It’s not every day the student knows more than his teachers, but for 27-year-old Joel Bervell of Seattle, Washington, that has increasingly been the case.
Bervell is a medical student studying at Johns Hopkins University in Baltimore, Maryland. He’s gained national recognition for his viral TikTok channel, where he points out racial disparities in medicine.
“I really love teaching and explaining, and that’s what I’ve been able to do on my TikTok videos,” Joel Bervell said.
Bervell was recently awarded a $25,000 grant for his efforts on TikTok. He’s also been named TikTok’s 2021 top Voice of Change among other notable accolades.
Bervell says he’s always had a curious mind and enjoys learning and helping others. He comes from a family where his mother works as a hospital administrator, and his father is a civil engineer. Bervell aspires to become an orthopedic surgeon.
“I fell in love with the types of procedures and the people in it as well,” he said.
Bervell graduated from Yale University and was one of the first Black medical students at Washington State University. During his studies, he realized a glaring gap between what he was being taught and the realities on the ground. He noticed a disconnect between medical science and how it translates to people of color. His observation was most evident while studying oximeters.
An oximeter is a device that measures the oxygen saturation of the blood and pulse rate. The device proved to be less accurate in individuals with darker skin, the New England Journal of Medicine found.
“For me, it was a moment where I said, how come we don’t know about this, especially when this could affect so much of the population, myself included,” Bervell said.
Bervell used the disparity to launch his first myth-busting TikTok video in December 2020, which went viral. In November 2022, the FDA held a meeting to discuss issues related to the oximeter.
“That video ended up blowing up, and the comments were from physicians, nurses, patients, and people saying things like, I’ve never heard about this before,” Bervell said.
The floodgates were opened for Bervell’s TikTok channel. He released a series of videos focused on racial bias in medicine.
“I started making more videos about this racial bias in medicine series and really started to realize people really didn’t know about any of these things I took for granted while studying medicine,” Bervell said.
In addition to raising awareness about health care disparities, Bervell uses his popular platform to inspire future generations of Black medical professionals. He has produced videos on the need for more Black doctors and why a deep chasm exists between the number of Black doctors compared to other racial groups.
“We can’t ignore the history and the exclusion specifically of Black physicians and other physicians of color when it comes to medicine,” Bervell said.
In one of his videos, he explains the limited number of Black doctors traces back to the 1910 Flexner Report. According to Medical Page Today, the report laid the framework for modern medical schools and is partially responsible for the disproportionately low number of Black physicians.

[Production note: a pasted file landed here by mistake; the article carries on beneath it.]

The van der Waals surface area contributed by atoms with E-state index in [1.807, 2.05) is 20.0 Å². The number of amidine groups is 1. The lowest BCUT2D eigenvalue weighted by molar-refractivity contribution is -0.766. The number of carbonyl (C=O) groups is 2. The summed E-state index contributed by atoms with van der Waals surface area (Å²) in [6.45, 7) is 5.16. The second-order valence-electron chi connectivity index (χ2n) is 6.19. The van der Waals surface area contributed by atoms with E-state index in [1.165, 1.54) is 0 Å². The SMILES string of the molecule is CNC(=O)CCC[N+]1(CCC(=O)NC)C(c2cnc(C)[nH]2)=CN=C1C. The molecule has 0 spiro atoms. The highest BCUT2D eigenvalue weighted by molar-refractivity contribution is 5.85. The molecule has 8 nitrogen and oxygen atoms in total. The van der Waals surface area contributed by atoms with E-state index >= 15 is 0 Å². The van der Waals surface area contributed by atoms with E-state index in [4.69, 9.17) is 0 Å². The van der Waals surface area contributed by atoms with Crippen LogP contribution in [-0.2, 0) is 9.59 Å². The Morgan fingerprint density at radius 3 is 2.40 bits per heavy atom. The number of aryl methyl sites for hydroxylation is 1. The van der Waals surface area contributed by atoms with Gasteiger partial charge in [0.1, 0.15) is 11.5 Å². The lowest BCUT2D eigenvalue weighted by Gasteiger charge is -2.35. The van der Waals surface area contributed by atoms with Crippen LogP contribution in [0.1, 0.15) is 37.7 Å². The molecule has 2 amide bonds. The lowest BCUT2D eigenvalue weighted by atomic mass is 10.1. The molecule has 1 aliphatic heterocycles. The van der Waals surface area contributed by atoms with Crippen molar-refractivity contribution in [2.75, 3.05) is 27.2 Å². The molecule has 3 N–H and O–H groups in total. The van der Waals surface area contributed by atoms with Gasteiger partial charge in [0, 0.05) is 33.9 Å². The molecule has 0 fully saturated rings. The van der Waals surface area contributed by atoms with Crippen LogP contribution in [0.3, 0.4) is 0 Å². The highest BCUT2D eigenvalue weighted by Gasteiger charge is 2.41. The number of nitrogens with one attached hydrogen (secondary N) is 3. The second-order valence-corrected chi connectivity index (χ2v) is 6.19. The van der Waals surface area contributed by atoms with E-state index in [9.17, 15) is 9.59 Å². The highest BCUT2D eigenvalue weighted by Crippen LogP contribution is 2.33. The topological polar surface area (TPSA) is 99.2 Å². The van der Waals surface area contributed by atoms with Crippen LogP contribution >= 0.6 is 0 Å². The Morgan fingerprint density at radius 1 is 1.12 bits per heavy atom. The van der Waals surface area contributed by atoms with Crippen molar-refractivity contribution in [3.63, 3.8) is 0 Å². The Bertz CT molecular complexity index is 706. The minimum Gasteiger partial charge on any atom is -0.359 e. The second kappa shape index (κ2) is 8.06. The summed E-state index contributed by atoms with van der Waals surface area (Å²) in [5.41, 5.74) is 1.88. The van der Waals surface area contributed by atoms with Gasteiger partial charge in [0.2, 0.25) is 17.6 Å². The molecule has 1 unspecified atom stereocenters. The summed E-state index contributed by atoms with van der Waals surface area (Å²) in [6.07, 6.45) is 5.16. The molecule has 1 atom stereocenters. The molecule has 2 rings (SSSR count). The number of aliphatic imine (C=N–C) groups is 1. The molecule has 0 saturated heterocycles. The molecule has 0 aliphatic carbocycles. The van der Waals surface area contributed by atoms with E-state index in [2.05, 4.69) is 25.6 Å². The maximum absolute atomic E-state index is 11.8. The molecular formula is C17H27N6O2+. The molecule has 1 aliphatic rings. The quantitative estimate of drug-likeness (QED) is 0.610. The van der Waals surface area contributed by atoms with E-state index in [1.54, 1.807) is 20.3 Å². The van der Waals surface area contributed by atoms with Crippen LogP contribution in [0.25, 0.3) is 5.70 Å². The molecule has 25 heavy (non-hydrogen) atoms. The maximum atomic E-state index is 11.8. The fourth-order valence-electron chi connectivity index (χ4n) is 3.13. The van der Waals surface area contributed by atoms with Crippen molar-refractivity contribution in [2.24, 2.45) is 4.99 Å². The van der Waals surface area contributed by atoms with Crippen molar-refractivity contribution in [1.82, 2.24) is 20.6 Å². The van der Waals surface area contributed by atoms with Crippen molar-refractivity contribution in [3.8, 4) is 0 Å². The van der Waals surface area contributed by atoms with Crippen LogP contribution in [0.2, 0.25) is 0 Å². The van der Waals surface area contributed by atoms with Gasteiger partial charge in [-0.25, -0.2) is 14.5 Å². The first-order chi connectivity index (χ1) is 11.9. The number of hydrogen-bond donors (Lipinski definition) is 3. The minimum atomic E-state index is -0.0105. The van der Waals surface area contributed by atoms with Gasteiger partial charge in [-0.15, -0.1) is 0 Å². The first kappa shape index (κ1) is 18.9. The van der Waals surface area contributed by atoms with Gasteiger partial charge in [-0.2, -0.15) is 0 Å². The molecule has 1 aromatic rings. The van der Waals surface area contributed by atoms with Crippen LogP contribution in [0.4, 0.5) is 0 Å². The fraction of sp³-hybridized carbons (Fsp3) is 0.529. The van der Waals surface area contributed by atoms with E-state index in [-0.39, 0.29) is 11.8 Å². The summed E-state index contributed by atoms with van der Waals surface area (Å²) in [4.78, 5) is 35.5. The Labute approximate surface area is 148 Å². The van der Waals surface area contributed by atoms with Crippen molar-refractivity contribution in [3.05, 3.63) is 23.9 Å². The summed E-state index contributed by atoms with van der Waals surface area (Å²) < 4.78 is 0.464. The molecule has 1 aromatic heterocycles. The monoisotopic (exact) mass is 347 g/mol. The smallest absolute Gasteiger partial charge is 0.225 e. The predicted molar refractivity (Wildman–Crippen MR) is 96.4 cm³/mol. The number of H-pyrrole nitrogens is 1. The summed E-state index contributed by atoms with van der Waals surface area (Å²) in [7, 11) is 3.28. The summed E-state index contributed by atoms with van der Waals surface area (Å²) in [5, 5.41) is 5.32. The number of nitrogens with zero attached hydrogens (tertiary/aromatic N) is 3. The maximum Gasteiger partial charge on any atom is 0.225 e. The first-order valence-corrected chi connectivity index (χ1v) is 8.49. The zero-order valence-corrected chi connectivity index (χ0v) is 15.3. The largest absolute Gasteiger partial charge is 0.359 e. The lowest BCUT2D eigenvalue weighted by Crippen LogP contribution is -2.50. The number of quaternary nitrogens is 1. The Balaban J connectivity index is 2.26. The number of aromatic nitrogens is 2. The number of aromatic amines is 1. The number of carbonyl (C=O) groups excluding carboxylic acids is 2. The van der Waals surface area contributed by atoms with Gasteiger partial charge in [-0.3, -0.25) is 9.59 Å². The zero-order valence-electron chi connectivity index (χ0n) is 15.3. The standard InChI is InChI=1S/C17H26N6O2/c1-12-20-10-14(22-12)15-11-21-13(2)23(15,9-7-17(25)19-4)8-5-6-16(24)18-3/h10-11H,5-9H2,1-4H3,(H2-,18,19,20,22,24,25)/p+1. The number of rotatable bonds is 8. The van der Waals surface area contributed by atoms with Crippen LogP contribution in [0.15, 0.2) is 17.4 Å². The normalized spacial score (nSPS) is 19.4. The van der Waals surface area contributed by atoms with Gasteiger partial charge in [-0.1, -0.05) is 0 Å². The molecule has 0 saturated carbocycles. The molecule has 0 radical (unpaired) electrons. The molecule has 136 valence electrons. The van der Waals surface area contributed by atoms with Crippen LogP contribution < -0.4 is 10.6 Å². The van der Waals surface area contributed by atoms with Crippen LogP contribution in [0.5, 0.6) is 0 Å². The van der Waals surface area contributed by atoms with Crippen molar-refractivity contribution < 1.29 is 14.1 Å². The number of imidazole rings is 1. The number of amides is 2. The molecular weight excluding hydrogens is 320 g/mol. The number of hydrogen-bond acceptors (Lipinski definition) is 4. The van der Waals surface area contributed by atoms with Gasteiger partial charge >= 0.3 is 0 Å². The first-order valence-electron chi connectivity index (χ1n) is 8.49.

Abraham Flexner “provided criteria to standardize and improve medical schools, forcing many institutions to close that didn’t have the resources to implement more rigorous instruction,” MedPageToday explained.
“What ended up happening is he closed all but one medical school that trained women in the United States and almost all the institutions that trained Black physicians,” Bervell said.
Bervell’s popularity on TikTok earned him more than 624,000 followers and more than 100 million views. His videos also caught the attention of the White House, where he is a member of the health care leaders in social media roundtable for the Office of Public Engagement. In addition, TikTok brought him on to help with its diversity and inclusion initiatives.
When he’s not fulfilling roles associated with health care and racial disparities or studying to become an orthopedic surgeon, he spends time mentoring aspiring medical students. He also works on a nonprofit he started with his siblings more than a decade ago. His nonprofit Hugs For helps children in Africa.
“I started it in middle school in honor of my grandma, to raise school supplies, medical supplies and sports equipment for children in Ghana, West Africa, which is where my parents are from,” Bervell said.
Despite the overwhelming positive feedback his TikTok videos receive, Bervell says voices like his need to drown out people blind to disparities in medicine. Columnists like Heather Mac Donald are one of the voices Bervell is focused on drowning out.
In an op-ed for the Wall Street Journal, Mac Donald claimed, “public and private research funding is being redirected from basic science to political projects aimed at ‘dismantling white supremacy’ in medicine. The result will be declining quality of medical care.”
Bervell spends more of his time focused on the positive impact his videos are making. He recalled a post about acral lentiginous melanoma, a type of skin cancer that appears on the palms or soles of feet.
“I posted a video about how you can recognize it on darker skin. A woman reached out to me and said, ‘I saw your video online, and I went to get my mole checked out, and it turned out to be precancerous,'” Bervell shared.
He went on to share how the TikTok user thanked him. “Thank you for letting me know of what it could possibly look like in someone that looks like me,” Bervell continued with delight.
Bervell says he plans to continue his advocacy work. He is expected to graduate from medical school in 2024.